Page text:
Virtually all terrestrial plasmas are contained within solid vacuum vessels. But, what happens to plasma in the immediate vicinity of a vessel wall? Actually, to a first approximation, when ions and electrons hit a solid surface they recombine and are lost to the plasma. Hence, we can
treat the wall as a perfect sink of particles. Now, given that the electrons in a plasma generally
move much faster than the ions, the initial electron flux into the wall greatly
exceeds the ion flux, assuming that the wall starts off
unbiased with respect to the plasma. Of course, this flux imbalance causes the wall to charge up negatively, and so
generates a potential barrier that repels the electrons, and thereby
reduces the electron flux.
confines this barrier to a thin layer of plasma, whose thickness is a few
Debye lengths, coating the inside surface of the wall. This layer
is known as a plasma sheath or a Langmuir sheath.
The height of the potential barrier continues to grow as long
as there is a net flux of negative charge into the wall.
This process presumably comes to an end, and a steady-state is attained, when the potential barrier becomes sufficiently large to make electron flux equal to the ion flux (Hazeltine and Waelbroeck 2004).
Let us construct a one-dimensional model of an unmagnetized, steady-state, Langmuir sheath.
Suppose that the wall lies at , and that the plasma occupies the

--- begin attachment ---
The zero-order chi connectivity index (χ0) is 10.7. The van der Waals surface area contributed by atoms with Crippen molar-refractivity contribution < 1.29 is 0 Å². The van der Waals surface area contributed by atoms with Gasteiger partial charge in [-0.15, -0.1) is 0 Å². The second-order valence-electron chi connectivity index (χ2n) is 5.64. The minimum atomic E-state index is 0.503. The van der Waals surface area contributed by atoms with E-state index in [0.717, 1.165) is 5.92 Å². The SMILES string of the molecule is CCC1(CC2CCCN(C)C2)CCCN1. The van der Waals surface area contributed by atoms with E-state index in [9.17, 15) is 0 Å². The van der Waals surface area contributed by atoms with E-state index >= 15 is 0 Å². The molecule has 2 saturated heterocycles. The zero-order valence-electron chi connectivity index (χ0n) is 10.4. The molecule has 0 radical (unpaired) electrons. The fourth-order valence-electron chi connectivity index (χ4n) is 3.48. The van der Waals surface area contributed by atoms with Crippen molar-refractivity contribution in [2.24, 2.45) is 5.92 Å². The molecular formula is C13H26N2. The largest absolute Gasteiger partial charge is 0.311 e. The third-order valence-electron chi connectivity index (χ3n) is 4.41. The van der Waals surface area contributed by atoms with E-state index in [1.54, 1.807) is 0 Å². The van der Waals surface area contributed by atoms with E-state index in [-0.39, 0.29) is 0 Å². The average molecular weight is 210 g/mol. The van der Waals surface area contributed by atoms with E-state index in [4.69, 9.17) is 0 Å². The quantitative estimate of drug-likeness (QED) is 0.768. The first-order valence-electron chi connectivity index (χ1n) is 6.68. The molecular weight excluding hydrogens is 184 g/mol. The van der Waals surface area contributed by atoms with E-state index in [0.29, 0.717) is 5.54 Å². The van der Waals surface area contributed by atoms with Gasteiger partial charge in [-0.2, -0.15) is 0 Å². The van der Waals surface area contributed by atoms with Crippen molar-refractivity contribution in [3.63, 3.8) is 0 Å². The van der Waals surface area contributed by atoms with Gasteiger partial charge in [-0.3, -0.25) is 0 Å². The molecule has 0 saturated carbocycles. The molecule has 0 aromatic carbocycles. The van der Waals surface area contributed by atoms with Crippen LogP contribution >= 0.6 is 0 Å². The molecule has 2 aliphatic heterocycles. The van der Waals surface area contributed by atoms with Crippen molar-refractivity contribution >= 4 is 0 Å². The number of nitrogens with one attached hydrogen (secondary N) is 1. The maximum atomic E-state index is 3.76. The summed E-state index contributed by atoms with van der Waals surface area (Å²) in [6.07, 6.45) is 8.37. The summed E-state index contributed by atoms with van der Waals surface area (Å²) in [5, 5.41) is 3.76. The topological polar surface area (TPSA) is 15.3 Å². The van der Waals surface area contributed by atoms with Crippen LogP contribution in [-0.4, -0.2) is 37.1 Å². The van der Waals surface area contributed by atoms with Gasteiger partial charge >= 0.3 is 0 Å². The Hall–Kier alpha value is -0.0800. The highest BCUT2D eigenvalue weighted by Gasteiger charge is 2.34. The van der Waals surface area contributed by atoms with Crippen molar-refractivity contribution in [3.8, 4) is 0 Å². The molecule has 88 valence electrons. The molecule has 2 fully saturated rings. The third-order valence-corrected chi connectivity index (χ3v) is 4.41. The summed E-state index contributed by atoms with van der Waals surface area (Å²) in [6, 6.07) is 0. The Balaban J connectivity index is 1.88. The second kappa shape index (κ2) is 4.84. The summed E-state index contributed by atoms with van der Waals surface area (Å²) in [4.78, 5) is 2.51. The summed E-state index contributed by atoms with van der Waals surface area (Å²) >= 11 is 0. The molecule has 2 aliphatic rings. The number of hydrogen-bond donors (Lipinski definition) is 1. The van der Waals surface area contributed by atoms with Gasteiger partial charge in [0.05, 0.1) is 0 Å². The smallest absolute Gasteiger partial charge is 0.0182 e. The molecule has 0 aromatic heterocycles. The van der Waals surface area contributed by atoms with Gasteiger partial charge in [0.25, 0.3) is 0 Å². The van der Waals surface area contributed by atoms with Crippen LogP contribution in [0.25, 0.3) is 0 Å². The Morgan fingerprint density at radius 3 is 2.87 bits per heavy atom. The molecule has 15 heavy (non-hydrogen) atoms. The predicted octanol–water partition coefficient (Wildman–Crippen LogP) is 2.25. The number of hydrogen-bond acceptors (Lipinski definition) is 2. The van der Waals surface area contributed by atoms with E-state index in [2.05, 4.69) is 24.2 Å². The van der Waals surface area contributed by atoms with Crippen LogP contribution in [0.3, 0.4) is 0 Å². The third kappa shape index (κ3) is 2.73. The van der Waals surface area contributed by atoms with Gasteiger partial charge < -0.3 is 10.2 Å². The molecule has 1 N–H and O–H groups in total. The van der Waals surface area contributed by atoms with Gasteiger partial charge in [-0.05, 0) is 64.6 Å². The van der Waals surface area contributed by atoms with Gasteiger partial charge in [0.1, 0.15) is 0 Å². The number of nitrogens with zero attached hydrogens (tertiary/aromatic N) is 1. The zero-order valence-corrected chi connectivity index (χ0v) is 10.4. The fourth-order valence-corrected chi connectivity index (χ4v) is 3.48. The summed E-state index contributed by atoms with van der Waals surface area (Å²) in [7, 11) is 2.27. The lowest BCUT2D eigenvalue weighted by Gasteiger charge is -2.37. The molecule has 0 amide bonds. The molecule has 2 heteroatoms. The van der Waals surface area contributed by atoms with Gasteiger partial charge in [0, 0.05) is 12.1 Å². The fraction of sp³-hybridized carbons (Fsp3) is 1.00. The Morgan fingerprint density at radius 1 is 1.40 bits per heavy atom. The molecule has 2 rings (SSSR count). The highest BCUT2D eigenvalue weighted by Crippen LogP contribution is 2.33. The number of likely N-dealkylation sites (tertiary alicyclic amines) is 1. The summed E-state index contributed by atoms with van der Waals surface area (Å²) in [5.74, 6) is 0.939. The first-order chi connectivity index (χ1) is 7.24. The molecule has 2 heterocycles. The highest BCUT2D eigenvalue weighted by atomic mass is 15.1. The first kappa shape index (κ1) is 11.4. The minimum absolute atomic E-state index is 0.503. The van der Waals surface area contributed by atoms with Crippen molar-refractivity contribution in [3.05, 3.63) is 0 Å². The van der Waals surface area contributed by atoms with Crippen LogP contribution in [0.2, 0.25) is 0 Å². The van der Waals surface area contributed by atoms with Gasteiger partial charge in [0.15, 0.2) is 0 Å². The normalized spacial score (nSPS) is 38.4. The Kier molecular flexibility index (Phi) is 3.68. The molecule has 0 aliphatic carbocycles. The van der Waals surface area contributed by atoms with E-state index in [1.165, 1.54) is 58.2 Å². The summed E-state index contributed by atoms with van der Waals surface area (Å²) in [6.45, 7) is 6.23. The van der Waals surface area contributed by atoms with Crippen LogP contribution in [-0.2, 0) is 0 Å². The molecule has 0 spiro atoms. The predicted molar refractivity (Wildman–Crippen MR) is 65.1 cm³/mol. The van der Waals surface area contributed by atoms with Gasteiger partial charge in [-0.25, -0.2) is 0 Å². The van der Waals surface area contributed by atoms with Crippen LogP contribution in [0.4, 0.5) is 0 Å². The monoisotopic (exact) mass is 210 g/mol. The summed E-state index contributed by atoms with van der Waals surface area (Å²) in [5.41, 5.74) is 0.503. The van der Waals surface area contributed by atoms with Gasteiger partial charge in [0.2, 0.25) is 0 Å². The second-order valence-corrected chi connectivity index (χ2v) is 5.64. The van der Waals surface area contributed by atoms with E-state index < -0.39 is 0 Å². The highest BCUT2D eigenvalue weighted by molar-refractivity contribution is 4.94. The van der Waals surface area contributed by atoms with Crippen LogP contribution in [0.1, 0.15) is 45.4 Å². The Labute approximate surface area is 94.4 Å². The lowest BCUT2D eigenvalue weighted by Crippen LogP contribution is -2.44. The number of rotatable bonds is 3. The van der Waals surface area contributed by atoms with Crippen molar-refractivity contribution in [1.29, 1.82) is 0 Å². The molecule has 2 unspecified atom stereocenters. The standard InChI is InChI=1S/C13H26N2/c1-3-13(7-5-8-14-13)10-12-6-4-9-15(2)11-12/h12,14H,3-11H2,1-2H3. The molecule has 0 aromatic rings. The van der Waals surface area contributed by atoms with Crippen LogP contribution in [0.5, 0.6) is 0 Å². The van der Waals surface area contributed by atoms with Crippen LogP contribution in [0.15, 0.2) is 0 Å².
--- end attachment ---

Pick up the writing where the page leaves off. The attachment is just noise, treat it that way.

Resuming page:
region . Let us treat the ions and the electrons inside the sheath
as collisionless fluids.
The ion and electron equations of
motion are thus written
is the electrostatic potential. Moreover, we have
assumed uniform ion and electron temperatures, and ,
respectively, for the sake of simplicity. We have also neglected any off-diagonal
terms in the ion and electron stress-tensors, because these terms are
Note that quasi-neutrality
does not apply inside the sheath, and so the ion and
electron number densities, and , respectively, are not
necessarily equal to one another.
Consider the ion fluid. Let us assume that the mean ion velocity, ,
is much greater than the ion thermal velocity,
as will become apparent,
, this ordering necessarily implies
: that is, that the ions are
cold with respect to the electrons. It turns out that plasmas in the
immediate vicinity of solid walls often have comparatively cold ions, so our ordering assumption
is fairly reasonable. In the cold ion limit, the pressure term in Equation (4.243)
is negligible, and the equation can be integrated to